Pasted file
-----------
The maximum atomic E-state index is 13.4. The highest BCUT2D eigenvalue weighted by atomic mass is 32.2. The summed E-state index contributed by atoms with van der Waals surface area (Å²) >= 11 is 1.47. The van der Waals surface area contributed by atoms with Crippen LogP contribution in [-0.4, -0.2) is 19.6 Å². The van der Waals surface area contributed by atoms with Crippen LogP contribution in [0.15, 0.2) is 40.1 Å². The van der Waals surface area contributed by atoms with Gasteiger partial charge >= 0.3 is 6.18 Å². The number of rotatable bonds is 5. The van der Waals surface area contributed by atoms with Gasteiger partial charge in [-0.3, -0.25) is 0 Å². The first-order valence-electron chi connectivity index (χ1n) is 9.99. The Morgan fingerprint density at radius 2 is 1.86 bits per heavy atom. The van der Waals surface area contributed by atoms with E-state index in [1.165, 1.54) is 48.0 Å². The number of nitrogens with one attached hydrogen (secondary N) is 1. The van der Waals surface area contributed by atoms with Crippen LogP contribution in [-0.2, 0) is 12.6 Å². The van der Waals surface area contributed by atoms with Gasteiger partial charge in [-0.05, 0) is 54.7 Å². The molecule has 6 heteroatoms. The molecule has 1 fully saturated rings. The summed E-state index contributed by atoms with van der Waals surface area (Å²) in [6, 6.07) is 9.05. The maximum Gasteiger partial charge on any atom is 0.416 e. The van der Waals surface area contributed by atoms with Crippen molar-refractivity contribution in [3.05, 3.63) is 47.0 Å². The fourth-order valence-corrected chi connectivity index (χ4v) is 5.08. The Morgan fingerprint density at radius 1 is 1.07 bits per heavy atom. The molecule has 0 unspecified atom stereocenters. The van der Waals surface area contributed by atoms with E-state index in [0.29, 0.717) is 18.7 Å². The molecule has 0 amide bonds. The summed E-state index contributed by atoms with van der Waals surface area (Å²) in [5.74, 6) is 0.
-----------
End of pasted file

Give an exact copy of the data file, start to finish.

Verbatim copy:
The maximum atomic E-state index is 13.4. The highest BCUT2D eigenvalue weighted by atomic mass is 32.2. The summed E-state index contributed by atoms with van der Waals surface area (Å²) >= 11 is 1.47. The van der Waals surface area contributed by atoms with Crippen LogP contribution in [-0.4, -0.2) is 19.6 Å². The van der Waals surface area contributed by atoms with Crippen LogP contribution in [0.15, 0.2) is 40.1 Å². The van der Waals surface area contributed by atoms with Gasteiger partial charge >= 0.3 is 6.18 Å². The number of rotatable bonds is 5. The van der Waals surface area contributed by atoms with Gasteiger partial charge in [-0.3, -0.25) is 0 Å². The first-order valence-electron chi connectivity index (χ1n) is 9.99. The Morgan fingerprint density at radius 2 is 1.86 bits per heavy atom. The van der Waals surface area contributed by atoms with E-state index in [1.165, 1.54) is 48.0 Å². The number of nitrogens with one attached hydrogen (secondary N) is 1. The van der Waals surface area contributed by atoms with Crippen LogP contribution in [-0.2, 0) is 12.6 Å². The van der Waals surface area contributed by atoms with Gasteiger partial charge in [-0.05, 0) is 54.7 Å². The molecule has 6 heteroatoms. The molecule has 1 fully saturated rings. The summed E-state index contributed by atoms with van der Waals surface area (Å²) in [6, 6.07) is 9.05. The maximum Gasteiger partial charge on any atom is 0.416 e. The van der Waals surface area contributed by atoms with Crippen molar-refractivity contribution in [3.05, 3.63) is 47.0 Å². The fourth-order valence-corrected chi connectivity index (χ4v) is 5.08. The Morgan fingerprint density at radius 1 is 1.07 bits per heavy atom. The molecule has 0 unspecified atom stereocenters. The van der Waals surface area contributed by atoms with E-state index in [0.29, 0.717) is 18.7 Å². The molecule has 0 amide bonds. The summed E-state index contributed by atoms with van der Waals surface area (Å²) in [5.74, 6) is 0.